In this week’s edition of Friday Round-Up I bring you new reviews of Robin Hobb and N.K. Jemisin. But first, a little announcement.
As some folks already know, I’ve been in a job predicament for a few years. Back in 2011, I was in a job/position I really enjoyed at a company for which I enjoyed working. Things were going well, in 2010 my group (of which I was the manager), far exceeded our goals for the program we had re-launched the previous year and everybody in the group received one-time bonuses for exceeding those goals. Then the company did some reorganization and as a result of “corporate restructuring,” I was squeezed out in February 2011. What helped to slightly soften the blow is that my supervisor (the Vice President of the group), left the company shortly after I was let go because he saw the writing on the wall.
A few months later, a very good friend of mine who works for A very large Telecommunications & Technology company helped me out big time. Some of the groups at the company where he worked were looking to bring in people (as contractors) to help build up a product line. So, for the past four years (which was only supposed to be a temporary stop) I’ve been working there in what is essentially a digital assembly line capacity. To be honest, it was pretty good money, but the job has very, very little in common with my Marketing & Marketing Proposals and Publishing background. That, plus the associated instability of being a contracted employee led me to continue my job search. About a year ago, the company brought me (and a handful of folks who began as contractors the same time I did) more fully into the fold, converting me from contractor to Term Employee (essentially a hybrid between Contractor and Full-Time Employee, but working directly from the company). As I said, all this time, I was still looking for a more stable (i.e. permanent and not contractor) position more closely aligned with my decade and a half of Marketing and/or Publishing experience.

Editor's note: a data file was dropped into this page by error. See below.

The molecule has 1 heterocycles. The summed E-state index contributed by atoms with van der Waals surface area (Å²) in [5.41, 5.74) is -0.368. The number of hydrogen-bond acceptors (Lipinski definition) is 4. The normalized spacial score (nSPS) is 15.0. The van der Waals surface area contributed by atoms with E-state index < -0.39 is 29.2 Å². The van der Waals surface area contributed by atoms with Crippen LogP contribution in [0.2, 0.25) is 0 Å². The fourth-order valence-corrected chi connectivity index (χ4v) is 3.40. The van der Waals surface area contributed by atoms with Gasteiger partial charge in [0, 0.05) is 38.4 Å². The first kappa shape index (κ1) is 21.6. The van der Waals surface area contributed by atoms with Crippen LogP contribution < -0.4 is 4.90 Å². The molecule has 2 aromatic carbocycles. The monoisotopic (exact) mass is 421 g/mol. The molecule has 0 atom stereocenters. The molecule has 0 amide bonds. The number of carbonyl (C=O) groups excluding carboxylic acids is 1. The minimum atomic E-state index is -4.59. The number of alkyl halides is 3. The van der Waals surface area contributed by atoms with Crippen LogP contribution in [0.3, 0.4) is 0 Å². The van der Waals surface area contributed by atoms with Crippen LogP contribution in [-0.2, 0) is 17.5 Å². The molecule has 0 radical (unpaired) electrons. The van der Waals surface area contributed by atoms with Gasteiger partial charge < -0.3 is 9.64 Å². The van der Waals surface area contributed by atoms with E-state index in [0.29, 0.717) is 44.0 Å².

After a slew of interviews over the years (many phone interviews, which led to some face-to-face interviews) with different companies, my search has ended and I will be starting on Monday August 18 doing work much more in line with my past experience (marketing proposals) for a very impressive company with great leader at its helm and a culture (based on the interviews I’ve had, research into the company and coming to realize a friend has a relative at the company) that will help me grow and further my career along a stable path. I’m very excited for this slight career reboot and cannot wait to join the new company on Monday. For more specifics on what that is and the company, I’ll be updating my LinkedIn profile to reflect the new position once I officially begin the new job.
One thing I've learned in my job searching the past few years compared to job searching even 8 to 10 years ago is that EVERYTHING is automated and it is challenging to level up in the process for one job and actually communicate with a human being rather than an automated interface.
Back to the SFF stuff, with my reviews of two highly anticipated Fantasy releases. Last week, I posted my review of the powerful, challenging, and stunning novel from N.K. Jemisin, The Fifth Season: